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Is this what is wrong with this hobby?

M00ndancer

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Clearly measurable isn't always clearly audible. The null result so often obtained shows that.
This is why you also have to learn to read the measurements. You have to ask the question: Is this artifact, noise etc audible? If it's -90dB down, you can't hear it especially if it's in the 15-20KHz range. The best about this forums is the need for proving what you hear (or don't) instead of listening to subjective sales pitches. That said it's always nice to have good equipment to listen to even if you can't hear the difference.
 

andreasmaaan

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Most ABX tests try and neutralize these aspects and literally try and make the signals sound as similar as possible and utterly confuse people in short burst switch situations and then abstract their short term audible memory to X and when a null results happens try and apply that to everything and everyone.
What do you mean by “try”?

It’s well-established that what people really suck at is distinguishing between experiences held in long-term memory. The shorter the delay between stimuli, the better subjects are at reliably picking differences.

This reason and this alone is why (quality) ABX tests use short stimuli and rapid switch times. It’s because subjects’ sensitivity to differences increases, not the opposite as you seem to believe.
 

RayDunzl

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Detecting differences in an ABX scenario has no relevance to detecting differences in normal listening conditions
Hmm...

When switching back and forth between the JBL and MartinLogan here, the difference is "obvious", even with "room correction" and level matching applied.

When I've forgotten to which one I last switched, like right now, with my normal "casual" listening position here at the desk, I can't tell you reliably which is running.
 

Sal1950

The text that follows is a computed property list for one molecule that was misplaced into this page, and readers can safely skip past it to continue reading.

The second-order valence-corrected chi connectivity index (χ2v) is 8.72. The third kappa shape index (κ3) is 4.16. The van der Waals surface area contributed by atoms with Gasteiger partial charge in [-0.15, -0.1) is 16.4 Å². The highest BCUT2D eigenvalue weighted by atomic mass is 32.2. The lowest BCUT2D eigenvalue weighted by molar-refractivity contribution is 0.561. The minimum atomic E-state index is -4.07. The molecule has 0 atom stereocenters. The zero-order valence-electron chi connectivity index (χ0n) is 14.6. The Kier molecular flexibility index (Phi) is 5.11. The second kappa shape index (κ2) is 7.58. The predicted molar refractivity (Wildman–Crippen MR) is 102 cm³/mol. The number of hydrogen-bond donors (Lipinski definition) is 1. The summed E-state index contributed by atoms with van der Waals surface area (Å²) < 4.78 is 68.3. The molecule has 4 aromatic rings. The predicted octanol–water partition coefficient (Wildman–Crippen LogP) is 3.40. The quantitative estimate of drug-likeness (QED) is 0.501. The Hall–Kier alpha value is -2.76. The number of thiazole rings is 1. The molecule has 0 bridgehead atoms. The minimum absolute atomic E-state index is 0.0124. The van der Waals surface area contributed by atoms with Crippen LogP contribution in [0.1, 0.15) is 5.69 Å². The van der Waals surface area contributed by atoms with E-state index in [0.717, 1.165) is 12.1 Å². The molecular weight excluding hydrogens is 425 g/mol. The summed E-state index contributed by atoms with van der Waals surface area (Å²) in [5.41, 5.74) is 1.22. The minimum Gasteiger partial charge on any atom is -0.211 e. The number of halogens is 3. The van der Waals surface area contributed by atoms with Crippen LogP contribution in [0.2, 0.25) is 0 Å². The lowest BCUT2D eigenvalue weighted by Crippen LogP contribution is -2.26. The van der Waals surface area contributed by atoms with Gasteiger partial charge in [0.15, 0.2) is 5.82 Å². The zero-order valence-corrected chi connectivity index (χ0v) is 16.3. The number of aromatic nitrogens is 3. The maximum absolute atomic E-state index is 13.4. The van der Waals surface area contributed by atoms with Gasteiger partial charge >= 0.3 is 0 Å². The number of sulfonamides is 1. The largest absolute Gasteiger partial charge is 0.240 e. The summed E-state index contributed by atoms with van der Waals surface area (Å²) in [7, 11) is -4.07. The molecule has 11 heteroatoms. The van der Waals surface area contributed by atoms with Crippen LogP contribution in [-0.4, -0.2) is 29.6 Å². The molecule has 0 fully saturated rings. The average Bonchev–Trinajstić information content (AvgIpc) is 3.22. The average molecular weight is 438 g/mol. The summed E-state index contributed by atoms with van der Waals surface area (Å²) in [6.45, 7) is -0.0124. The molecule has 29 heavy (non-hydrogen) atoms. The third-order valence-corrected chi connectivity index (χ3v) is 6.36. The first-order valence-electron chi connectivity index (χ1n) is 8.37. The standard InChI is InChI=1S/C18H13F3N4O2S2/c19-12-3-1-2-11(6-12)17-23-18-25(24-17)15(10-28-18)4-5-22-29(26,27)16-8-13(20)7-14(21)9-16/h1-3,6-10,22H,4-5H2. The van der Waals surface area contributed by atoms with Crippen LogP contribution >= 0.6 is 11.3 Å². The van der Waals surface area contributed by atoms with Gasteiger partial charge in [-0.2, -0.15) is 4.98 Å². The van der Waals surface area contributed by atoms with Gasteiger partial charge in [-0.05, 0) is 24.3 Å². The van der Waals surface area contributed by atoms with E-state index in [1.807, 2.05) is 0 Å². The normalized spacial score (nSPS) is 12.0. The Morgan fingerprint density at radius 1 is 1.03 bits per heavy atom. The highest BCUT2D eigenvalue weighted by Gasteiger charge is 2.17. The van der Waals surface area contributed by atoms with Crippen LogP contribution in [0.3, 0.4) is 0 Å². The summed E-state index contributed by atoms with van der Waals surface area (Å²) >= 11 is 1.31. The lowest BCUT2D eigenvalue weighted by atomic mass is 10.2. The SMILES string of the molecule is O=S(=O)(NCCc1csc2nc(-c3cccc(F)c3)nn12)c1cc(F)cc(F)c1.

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I mean isn't a Hobby supposed to be fun and enjoyable? The criteria you seem to put out would make it a Job/Career
Constantly attaching the term "hobby" to this pursuit may be a mis-direction. Someone with a true interest in advancing the state of the art in reproduction goes beyond having a hobby. Let's get this straight from the beginning, the invention of High Fidelity and it's advancement over the years was a Science, not a Art. The production of music is a art, the reproduction via high fidelity gear is science.
So no, the pursuit of the SOTA may not be fun at all, just the opposite it can be extremely fustrating when what you think you have have heard goes up in a puff of magic dust when you take the time investigate it using scientific principles like blind tested. Blind testing is the gold standard in the production of verifiable evidence. I will immediately discount the statements of anyone who first tries to devalue DBT'ing to support the claims he makes without any evidence beyond "I heard it, so it is so".
 

jsrtheta

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No it tells me people suck at these tests and our short term audio memory doesn't work well in these scenarios and these tests Null out actual real differences that appear in normal longer term listening conditions.

People fail these tests comparing things have have clear measurable differences in the audible spectrum. People just are not good at them and these are very different scenarios than normal listening conditions.
Examples?

Look, ABX is just a method of conducting double-blind testing, which is the gold standard for science. This is how differences are found, or not found, between many, many things. The FDA doesn't approve a new drug based on "Fred found Blissalot really alleviated his depression, while Pete said he didn't feel anything. And oh, Jim died." Audio is science, it is not an art. Also, you don't seem to understand how ABX and DBT works. Get an ABX comparator. Take it home with you. Now take a month to do the testing. Use whatever program material you want. Do ten tests or two every other day. No one's standing over you with a clock. No one's holding a gun to your head. Hell, no one will even know if you cheat. Except you, of course.

The sort of subjectivism you are talking about is what got audio to its current, pathetic state, from which it is still struggling to escape. And there are consequences: When a subjective reviewer, writing in a subjective magazine or on a subjective website, announces the qualities he hears in a [DAC, amp, cable, tweak], qualities he has shown no inclination, let alone ability, to prove, he ain't helping. Even today, people base their purchases on such reviews. So we're talking real money here. Someone who learns that double-blind testing showed people can't distinguish between a $10,000 DAC and a $200 DAC can make an informed decision. He might still buy the $10,000 DAC for the name, the build quality or the pride of ownership. But it will be an informed decision. On the other hand, someone who suffers audio panic because he's been told that he will never hear what's really on the disc unless he spends $10,000 on the DAC du jour may put his perfectly fine $200 DAC on eBay and start calling his bank to arrange a way to get $10,000 so he can get the best he's been told there is. When, in fact, the "best" might not sound any better. (Or it might. One way to tell...)